Thierry Henry as Arsenal manager. It would be awesome.
Not just because there’d be a romanticism to one of the club’s greatest-ever players, and one of Arsène Wenger’s biggest transfer and coaching triumphs, succeeding his fellow Frenchman sometime in the middle of the next decade, when a septuagenarian Wenger finally steps down after leading the Gunners to their tenth successive EPL fourth-place finish and fourteenth premature Champions League exit in a row.
But because it’d be hilarious. Henry had enough trouble containing his frustration at the inferiority of his teammates when he was on the field with them, able to exert a significant influence on games. Imagine what he’d be like on the touchline, powerless.
It would be magnificent theater. There would be a good chance that by three months into the season he would either come out of retirement or spontaneously combust. In press conferences after bad defeats, he would use withering Gallic stares and sarcasm to melt the minds of critical hacks, making the room resemble a scene from David Cronenberg’s film Scanners.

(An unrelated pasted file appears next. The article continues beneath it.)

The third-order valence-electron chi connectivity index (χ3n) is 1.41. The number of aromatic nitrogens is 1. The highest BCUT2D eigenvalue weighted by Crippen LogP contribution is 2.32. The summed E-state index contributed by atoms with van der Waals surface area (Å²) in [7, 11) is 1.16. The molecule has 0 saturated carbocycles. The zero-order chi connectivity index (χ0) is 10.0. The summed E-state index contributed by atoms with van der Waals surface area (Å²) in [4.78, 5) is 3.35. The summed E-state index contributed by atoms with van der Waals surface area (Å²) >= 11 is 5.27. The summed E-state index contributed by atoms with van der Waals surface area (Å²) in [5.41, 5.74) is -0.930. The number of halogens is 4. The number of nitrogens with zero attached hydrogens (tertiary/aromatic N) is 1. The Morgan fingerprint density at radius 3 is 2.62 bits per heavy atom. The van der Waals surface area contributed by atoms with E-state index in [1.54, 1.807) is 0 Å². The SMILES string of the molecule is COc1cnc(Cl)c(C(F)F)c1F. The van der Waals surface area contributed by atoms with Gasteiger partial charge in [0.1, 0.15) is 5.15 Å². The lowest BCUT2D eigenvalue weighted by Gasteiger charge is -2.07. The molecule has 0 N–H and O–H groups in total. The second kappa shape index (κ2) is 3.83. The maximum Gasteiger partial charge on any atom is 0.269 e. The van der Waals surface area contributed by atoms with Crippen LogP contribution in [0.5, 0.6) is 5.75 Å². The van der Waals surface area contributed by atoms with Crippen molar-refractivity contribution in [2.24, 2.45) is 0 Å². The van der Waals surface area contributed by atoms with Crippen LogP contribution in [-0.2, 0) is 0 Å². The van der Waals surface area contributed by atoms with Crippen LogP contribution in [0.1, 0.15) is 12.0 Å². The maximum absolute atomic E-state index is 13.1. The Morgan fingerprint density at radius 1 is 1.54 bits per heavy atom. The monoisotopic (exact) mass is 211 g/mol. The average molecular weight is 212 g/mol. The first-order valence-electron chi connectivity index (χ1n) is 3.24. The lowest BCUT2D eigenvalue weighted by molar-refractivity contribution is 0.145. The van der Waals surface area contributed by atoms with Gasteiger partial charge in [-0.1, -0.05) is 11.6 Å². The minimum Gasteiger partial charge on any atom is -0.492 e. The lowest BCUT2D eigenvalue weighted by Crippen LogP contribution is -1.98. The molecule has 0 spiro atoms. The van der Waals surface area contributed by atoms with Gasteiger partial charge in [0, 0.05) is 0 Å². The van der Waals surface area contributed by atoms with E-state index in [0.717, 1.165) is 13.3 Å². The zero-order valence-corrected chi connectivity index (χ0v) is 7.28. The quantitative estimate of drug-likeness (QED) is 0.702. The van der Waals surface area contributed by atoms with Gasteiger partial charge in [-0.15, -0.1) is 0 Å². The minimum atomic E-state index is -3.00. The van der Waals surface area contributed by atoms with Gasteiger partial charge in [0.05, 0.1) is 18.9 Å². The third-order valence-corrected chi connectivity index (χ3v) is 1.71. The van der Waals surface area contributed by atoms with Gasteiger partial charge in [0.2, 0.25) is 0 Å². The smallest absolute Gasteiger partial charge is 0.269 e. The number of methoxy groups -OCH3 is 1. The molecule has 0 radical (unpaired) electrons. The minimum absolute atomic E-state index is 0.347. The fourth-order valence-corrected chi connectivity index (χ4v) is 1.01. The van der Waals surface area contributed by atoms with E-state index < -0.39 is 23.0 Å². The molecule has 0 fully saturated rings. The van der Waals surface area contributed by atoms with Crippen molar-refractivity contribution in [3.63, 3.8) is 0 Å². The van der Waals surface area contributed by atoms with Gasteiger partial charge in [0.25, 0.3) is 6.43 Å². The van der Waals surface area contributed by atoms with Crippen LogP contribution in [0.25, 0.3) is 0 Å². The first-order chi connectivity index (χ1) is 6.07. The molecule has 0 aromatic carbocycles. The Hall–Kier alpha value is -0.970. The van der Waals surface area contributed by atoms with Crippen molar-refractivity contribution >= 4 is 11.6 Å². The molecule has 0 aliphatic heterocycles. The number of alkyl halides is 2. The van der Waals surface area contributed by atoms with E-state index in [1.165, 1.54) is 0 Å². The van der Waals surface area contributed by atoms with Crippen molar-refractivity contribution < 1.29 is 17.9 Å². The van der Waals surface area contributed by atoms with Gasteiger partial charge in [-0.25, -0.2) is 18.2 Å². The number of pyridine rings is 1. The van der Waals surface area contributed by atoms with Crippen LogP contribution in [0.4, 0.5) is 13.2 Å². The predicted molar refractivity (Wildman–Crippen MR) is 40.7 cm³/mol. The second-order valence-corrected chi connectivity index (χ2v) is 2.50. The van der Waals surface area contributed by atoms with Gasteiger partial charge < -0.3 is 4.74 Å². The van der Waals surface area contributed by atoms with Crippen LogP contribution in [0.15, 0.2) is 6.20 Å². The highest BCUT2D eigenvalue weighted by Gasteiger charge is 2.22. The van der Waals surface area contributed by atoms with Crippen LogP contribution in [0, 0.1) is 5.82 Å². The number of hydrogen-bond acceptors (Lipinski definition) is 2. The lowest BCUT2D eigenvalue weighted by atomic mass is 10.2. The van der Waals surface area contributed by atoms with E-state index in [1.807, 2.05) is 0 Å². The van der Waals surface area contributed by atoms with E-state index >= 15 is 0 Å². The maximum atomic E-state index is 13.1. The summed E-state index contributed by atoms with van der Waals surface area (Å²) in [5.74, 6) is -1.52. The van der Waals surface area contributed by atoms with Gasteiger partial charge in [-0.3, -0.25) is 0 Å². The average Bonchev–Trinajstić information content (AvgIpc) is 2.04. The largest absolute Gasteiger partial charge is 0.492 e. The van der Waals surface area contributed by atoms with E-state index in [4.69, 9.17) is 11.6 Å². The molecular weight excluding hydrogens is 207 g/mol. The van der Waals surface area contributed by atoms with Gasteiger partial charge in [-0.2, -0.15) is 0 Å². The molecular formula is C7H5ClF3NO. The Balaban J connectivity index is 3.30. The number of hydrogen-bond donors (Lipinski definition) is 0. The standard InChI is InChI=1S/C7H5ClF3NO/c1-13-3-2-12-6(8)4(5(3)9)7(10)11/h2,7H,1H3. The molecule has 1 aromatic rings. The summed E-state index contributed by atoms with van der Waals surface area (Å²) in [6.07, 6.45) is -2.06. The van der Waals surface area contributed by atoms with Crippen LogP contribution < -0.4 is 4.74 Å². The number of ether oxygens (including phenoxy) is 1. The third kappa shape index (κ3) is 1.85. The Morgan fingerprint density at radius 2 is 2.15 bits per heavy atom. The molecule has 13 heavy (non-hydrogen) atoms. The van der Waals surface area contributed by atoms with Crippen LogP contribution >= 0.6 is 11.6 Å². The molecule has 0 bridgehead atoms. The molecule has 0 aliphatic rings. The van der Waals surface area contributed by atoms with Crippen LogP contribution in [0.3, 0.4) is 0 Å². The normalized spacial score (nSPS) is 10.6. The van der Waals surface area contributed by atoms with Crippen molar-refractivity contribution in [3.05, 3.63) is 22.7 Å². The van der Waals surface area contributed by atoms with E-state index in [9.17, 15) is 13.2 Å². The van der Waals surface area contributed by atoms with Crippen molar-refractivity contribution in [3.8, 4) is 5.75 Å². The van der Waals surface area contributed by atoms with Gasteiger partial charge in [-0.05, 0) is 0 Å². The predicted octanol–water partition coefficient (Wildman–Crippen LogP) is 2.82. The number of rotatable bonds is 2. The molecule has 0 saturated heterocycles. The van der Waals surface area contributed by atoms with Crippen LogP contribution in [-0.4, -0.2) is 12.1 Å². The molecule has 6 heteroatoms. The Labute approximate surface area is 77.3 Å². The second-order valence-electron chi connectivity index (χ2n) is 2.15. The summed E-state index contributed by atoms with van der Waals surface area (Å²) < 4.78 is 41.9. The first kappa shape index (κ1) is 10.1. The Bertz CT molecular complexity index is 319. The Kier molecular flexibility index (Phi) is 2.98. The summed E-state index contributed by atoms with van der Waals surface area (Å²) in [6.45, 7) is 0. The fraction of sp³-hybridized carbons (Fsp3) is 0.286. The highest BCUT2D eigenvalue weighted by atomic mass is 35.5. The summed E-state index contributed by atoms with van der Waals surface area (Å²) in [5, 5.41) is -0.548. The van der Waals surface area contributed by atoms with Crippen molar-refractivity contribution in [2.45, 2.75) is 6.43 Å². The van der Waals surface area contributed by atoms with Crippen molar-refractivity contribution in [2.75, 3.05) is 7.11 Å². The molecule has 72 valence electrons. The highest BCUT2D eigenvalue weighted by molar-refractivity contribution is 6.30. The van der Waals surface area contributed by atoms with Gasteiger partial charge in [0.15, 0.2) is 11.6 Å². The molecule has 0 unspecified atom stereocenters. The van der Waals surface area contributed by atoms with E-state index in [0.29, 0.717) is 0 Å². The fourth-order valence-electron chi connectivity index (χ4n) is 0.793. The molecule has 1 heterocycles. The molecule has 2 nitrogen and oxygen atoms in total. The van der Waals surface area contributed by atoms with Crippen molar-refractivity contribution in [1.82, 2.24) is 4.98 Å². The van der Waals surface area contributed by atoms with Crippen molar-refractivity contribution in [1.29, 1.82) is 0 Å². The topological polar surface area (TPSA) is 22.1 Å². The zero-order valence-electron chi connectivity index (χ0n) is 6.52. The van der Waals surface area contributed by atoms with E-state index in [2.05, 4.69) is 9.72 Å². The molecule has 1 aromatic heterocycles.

“I could not say ‘no’ to Arsenal,” he told a BBC show. “So I would say ‘yes’. It should be great.” As Henry’s set to become a coach at the Emirates, the plan is not entirely far-fetched.
And he’s well aware that he’d have to learn to control his temper on the touchline. “When I was playing I was a pain the neck as I was demanding of myself and of others. When you are coaching you can’t scream and shout. You don’t want to scare your players,” he said.
Let’s hope he changes his mind before taking his place in the dugout.